पुण्यश्लोको नलो राजा पुण्यश्लोको युधिष्टिरः ।
पुण्यश्लोका च वैदेही पुण्यश्लोको जनार्दनः ॥
कार्कोटकस्य नागस्य दमयंत्या नलस्य च ।
ऋतुपर्णस्य राजर्षेः कीर्तनं कलिनाशनम् ॥

Meaning: The verses of king Nala are virtuous. The verses of king Yudhishtira are virtuous. The verses of queen Vaidehi too are virtuous. The verses of Janardhana are virtuous. The sins are washed away by reciting repeatedly the verses explaining of the serpent Karkotaka, and the name of of Damayanthi and also of her husband, Nala and of Rituparna the Rajarshi.

The hearing or reading of Mahabharat epic would bestow virtues up on the hearer or reader.  It would wash away the sins of the reader and make him eligible for higher level of happiness.

In other words, the parva sangraha reader would acquire the traditional benefits of the virtues. The word meaning of sangraha is collection. The collections of verses of special events are emphasized in this upaparva. The purpose of the author, Veda Vyasa in the task of collections was nothing but provision of virtues and eliminating sins. Thus, the reading or hearing of Mahabharat epic is a basket to get virtues.

Various authors had completed their compilations of Mahabharat. Different persons had used different techniques to make the epic holier. Thus the one lakh Sanskrit verses had got either bulged or shortened. 

In the old days, scripts were written on the palm leaves. The book bundles should be preserved and patronized inside the palaces of the king of any countries. The volume of the book bundles required a spacious room. Gurukula system of education had forced to preserve some of the books near the residence of the teacher. Paper bound books or palm leaves got damaged by ants or termites in due course of time. In the later compilations, in trying to make it complete, the authors had given importance to the essence of the storiess rather than the count of verses.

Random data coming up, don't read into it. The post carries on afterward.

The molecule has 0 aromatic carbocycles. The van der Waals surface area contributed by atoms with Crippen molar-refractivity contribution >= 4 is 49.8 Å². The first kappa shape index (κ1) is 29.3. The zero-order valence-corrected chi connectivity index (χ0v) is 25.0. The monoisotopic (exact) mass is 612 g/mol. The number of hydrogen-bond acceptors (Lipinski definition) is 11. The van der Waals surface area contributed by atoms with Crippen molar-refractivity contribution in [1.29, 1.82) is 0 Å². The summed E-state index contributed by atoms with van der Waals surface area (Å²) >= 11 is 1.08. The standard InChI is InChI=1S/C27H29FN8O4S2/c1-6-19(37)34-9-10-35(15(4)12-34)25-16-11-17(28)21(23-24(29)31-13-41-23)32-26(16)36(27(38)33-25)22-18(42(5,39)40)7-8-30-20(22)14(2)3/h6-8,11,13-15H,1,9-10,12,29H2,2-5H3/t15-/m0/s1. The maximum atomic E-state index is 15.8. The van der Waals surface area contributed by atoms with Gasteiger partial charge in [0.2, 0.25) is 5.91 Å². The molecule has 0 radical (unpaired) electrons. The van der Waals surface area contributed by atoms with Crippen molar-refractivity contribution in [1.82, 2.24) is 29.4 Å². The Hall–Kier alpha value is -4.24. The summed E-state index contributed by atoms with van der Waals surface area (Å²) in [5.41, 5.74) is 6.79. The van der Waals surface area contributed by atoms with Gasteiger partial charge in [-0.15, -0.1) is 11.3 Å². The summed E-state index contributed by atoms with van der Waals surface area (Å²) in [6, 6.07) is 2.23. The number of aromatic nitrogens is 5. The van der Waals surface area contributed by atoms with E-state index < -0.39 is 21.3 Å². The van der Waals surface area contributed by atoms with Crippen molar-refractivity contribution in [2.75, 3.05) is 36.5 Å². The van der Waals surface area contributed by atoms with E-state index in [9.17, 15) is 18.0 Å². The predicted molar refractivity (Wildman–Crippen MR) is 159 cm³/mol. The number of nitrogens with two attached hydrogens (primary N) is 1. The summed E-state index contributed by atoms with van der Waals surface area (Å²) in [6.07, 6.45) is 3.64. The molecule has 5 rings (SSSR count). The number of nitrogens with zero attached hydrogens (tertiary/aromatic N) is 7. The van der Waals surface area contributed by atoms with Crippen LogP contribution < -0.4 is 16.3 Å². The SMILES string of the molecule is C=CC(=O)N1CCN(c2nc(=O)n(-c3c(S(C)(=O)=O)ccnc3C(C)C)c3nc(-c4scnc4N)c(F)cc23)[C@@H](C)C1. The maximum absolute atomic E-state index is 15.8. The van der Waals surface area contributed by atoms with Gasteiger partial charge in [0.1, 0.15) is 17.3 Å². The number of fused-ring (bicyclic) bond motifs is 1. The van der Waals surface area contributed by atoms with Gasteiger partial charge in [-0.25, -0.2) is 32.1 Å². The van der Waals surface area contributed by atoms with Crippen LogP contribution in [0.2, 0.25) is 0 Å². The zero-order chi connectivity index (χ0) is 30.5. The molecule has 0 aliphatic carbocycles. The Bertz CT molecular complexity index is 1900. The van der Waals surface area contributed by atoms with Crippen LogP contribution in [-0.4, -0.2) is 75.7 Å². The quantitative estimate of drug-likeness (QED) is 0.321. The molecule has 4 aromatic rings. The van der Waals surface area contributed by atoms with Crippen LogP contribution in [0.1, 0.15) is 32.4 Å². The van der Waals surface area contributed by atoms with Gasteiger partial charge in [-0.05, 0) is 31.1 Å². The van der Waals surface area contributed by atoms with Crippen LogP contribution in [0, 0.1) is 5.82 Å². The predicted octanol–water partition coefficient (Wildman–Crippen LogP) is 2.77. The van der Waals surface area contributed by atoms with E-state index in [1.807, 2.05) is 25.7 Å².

Here in, the compilation of the chapters of Mahabharat would be mainly providing bilateral benefits. The reading or hearing of Mahabharat should provide the reader virtues and eliminate the previous sins. Also, after getting some knowledge regarding the life of the important characters, important events, holy places within India, that one could come across in the Mahabharat, it automatically causes a change, or is a turning point of time, in guiding to lead the life towards the prosperity.

The total books are eighteen and the total sub chapters are one hundreds.

The total verses in Mahabharat would be more than one lakhs as written by Vyasa.

The life of Krishna is narrated in Bhagavatha but in some compilations, appear as an addendum to Mahabharat, the end chapters called Khila. Anyhow, Krishna was the incarnation of God. Krishna had managed the entire Mahabharat as a tool to kill the wrong doers and to protect the Dharma followers.

It is humbly prayed for the blessings of God Krishna upon us.
Next post, Mahabharat King Poushya may not be missed.

Chyavana in Mahabharat would be presented separately in another article.